Journalists at a weekly paper have been barred from interviewing officers at a local authority and have been told they should only speak to elected members.
The West Sussex County Times has published a critical piece after news editor Theo Cronin was told he was not allowed to interview the town centre manager for a feature about the annual Piazza Italia event in the Horsham.
Instead, he was told he could only speak to a particular Conservative cabinet member at Horsham District Council, despite interviewing the town centre manager about the event for the last seven years.
The Times declined the offer of speaking to the cabinet member and instead of his usual feature interview, Theo wrote a critical piece about the council’s new policy.
The move is the latest in a series of attempts by local authorities to restrict access by journalists which have led to widespread condemnation inside and outside the industry.
In his piece, Theo wrote that the town centre manager had been “gagged” because of a policy which he said “contaminates and bores to the very core of democratic values and accountability I believe should be sacrosanct”.
Theo wrote: “‘It is policy that Cabinet Members speak to the media,’ I was informed. Since when? This is news I had never encountered before.
“The town centre manager role is a senior position in the council, and a public facing one at that.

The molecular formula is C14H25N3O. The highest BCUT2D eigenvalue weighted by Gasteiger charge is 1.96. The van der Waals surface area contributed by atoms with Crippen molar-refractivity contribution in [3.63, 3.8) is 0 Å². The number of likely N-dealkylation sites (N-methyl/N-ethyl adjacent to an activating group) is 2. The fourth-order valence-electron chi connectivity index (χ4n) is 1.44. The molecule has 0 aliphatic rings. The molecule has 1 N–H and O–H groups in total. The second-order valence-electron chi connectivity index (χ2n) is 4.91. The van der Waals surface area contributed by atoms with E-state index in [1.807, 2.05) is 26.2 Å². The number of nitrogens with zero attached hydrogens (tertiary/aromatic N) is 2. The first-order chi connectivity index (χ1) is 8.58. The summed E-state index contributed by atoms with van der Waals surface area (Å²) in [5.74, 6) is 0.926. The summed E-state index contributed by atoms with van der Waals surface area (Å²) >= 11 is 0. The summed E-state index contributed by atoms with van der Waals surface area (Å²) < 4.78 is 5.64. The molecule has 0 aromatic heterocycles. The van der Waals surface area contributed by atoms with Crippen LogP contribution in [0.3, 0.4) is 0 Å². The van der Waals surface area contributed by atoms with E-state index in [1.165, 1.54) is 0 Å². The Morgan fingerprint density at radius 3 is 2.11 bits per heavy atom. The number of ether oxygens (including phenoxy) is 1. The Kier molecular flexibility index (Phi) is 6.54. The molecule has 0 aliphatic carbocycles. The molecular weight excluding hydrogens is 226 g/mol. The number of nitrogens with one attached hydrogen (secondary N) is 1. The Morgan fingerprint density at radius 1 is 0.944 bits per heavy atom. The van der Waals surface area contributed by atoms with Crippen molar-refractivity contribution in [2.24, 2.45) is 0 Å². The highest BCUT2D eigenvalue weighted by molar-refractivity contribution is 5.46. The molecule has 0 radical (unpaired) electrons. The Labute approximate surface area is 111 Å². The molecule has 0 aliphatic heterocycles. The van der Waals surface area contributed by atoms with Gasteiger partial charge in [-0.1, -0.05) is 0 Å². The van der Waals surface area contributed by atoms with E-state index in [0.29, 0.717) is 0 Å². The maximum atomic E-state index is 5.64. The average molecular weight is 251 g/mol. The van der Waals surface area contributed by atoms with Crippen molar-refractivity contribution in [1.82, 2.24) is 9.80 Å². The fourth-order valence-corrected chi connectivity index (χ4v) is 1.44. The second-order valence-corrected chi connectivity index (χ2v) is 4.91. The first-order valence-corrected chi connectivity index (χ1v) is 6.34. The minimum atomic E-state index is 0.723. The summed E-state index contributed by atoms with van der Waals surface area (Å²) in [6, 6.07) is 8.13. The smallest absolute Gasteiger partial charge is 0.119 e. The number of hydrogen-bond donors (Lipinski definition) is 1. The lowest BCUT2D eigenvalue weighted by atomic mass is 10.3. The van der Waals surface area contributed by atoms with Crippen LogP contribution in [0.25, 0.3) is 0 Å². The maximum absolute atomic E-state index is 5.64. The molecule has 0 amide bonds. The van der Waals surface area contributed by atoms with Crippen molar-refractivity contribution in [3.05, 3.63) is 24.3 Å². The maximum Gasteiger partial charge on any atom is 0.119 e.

“In all my time as a journalist, I nor any of my colleagues have ever been refused access to a town centre manager – even on the most controversial of topics.
“But it is not just this senior officer we are apparently being barred from interviewing – it is all council officers, at a time when morale is already rock bottom as their terms and conditions are subjected to the austerity drive.”
He raised concerns that the move would prevent journalists from speaking to a planning officer about a complex application or to discuss sensitive legal matters with a council solicitor.
County Times editor Gary Shipton told HTFP: “It is extraordinary that the council should have done this and to us it is an indication of an ever more secretive and controlled society.
“Our position is clear. We accept that not all officers have a legitimate reason to speak to the press and nor is it appropriate for officers who are allowed to talk to the press to speak about anything, but it is about getting a balance.
“This is a really important issue and we will resist very vigorously anything that deprives the public of their right to know, especially in councils that they elect.”
A statement given to the paper by councillor Helena Croft, cabinet member for Communication, Horsham Town and Special Projects, said: “It is entirely appropriate for elected councillors to be featured in the press about the work of the council and in so doing for the public to understand who exactly is behind making local decisions that affect people’s lives.
“Sometimes our work with the press involves comment from council officers but in general we seek to publicise elected ouncillors in news features. Like many councils, the way we handle the media reflects this position.”